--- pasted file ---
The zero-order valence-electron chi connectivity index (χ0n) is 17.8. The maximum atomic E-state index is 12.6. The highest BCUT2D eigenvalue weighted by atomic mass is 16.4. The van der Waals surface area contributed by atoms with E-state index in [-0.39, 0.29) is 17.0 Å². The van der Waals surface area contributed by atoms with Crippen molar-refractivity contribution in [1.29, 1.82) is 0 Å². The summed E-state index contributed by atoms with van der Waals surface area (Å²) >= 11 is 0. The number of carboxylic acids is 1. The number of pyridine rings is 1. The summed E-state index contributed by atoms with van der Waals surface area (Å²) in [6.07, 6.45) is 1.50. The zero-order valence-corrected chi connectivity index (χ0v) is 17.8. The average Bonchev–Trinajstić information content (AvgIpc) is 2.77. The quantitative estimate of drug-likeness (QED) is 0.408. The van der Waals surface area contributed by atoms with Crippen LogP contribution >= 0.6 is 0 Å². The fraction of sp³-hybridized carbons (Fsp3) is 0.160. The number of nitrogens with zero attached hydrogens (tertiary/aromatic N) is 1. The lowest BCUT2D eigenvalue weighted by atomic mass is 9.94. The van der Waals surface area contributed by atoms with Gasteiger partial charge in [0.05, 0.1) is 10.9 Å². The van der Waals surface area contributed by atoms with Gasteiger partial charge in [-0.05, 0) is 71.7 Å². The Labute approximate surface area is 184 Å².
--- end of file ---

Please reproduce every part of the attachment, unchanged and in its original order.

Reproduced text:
The zero-order valence-electron chi connectivity index (χ0n) is 17.8. The maximum atomic E-state index is 12.6. The highest BCUT2D eigenvalue weighted by atomic mass is 16.4. The van der Waals surface area contributed by atoms with E-state index in [-0.39, 0.29) is 17.0 Å². The van der Waals surface area contributed by atoms with Crippen molar-refractivity contribution in [1.29, 1.82) is 0 Å². The summed E-state index contributed by atoms with van der Waals surface area (Å²) >= 11 is 0. The number of carboxylic acids is 1. The number of pyridine rings is 1. The summed E-state index contributed by atoms with van der Waals surface area (Å²) in [6.07, 6.45) is 1.50. The zero-order valence-corrected chi connectivity index (χ0v) is 17.8. The average Bonchev–Trinajstić information content (AvgIpc) is 2.77. The quantitative estimate of drug-likeness (QED) is 0.408. The van der Waals surface area contributed by atoms with Crippen LogP contribution >= 0.6 is 0 Å². The fraction of sp³-hybridized carbons (Fsp3) is 0.160. The number of nitrogens with zero attached hydrogens (tertiary/aromatic N) is 1. The lowest BCUT2D eigenvalue weighted by atomic mass is 9.94. The van der Waals surface area contributed by atoms with Gasteiger partial charge in [0.05, 0.1) is 10.9 Å². The van der Waals surface area contributed by atoms with Gasteiger partial charge in [-0.05, 0) is 71.7 Å². The Labute approximate surface area is 184 Å².